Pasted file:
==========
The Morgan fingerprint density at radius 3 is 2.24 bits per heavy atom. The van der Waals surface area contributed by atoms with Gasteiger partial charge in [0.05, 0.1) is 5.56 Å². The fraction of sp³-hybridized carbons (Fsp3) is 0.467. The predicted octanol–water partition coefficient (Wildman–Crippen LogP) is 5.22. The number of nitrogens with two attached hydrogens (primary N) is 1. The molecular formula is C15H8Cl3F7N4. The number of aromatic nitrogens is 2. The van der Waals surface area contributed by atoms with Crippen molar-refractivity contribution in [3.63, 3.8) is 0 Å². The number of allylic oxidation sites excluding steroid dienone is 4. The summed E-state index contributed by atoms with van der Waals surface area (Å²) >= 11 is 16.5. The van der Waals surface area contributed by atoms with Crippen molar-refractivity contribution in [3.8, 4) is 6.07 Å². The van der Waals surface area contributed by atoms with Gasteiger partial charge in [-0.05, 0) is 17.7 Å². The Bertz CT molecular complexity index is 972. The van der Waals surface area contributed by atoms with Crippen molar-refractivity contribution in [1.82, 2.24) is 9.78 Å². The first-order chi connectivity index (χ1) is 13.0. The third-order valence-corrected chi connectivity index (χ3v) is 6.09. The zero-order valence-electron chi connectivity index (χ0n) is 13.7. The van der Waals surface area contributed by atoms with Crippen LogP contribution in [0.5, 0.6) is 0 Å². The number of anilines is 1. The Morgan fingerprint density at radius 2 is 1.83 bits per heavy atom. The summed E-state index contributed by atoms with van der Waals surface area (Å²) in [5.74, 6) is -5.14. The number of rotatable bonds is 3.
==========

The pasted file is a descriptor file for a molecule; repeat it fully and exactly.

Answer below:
The Morgan fingerprint density at radius 3 is 2.24 bits per heavy atom. The van der Waals surface area contributed by atoms with Gasteiger partial charge in [0.05, 0.1) is 5.56 Å². The fraction of sp³-hybridized carbons (Fsp3) is 0.467. The predicted octanol–water partition coefficient (Wildman–Crippen LogP) is 5.22. The number of nitrogens with two attached hydrogens (primary N) is 1. The molecular formula is C15H8Cl3F7N4. The number of aromatic nitrogens is 2. The van der Waals surface area contributed by atoms with Crippen molar-refractivity contribution in [3.63, 3.8) is 0 Å². The number of allylic oxidation sites excluding steroid dienone is 4. The summed E-state index contributed by atoms with van der Waals surface area (Å²) >= 11 is 16.5. The van der Waals surface area contributed by atoms with Crippen molar-refractivity contribution in [3.8, 4) is 6.07 Å². The van der Waals surface area contributed by atoms with Gasteiger partial charge in [-0.05, 0) is 17.7 Å². The Bertz CT molecular complexity index is 972. The van der Waals surface area contributed by atoms with Crippen molar-refractivity contribution in [1.82, 2.24) is 9.78 Å². The first-order chi connectivity index (χ1) is 13.0. The third-order valence-corrected chi connectivity index (χ3v) is 6.09. The zero-order valence-electron chi connectivity index (χ0n) is 13.7. The van der Waals surface area contributed by atoms with Crippen LogP contribution in [0.5, 0.6) is 0 Å². The number of anilines is 1. The Morgan fingerprint density at radius 2 is 1.83 bits per heavy atom. The summed E-state index contributed by atoms with van der Waals surface area (Å²) in [5.74, 6) is -5.14. The number of rotatable bonds is 3.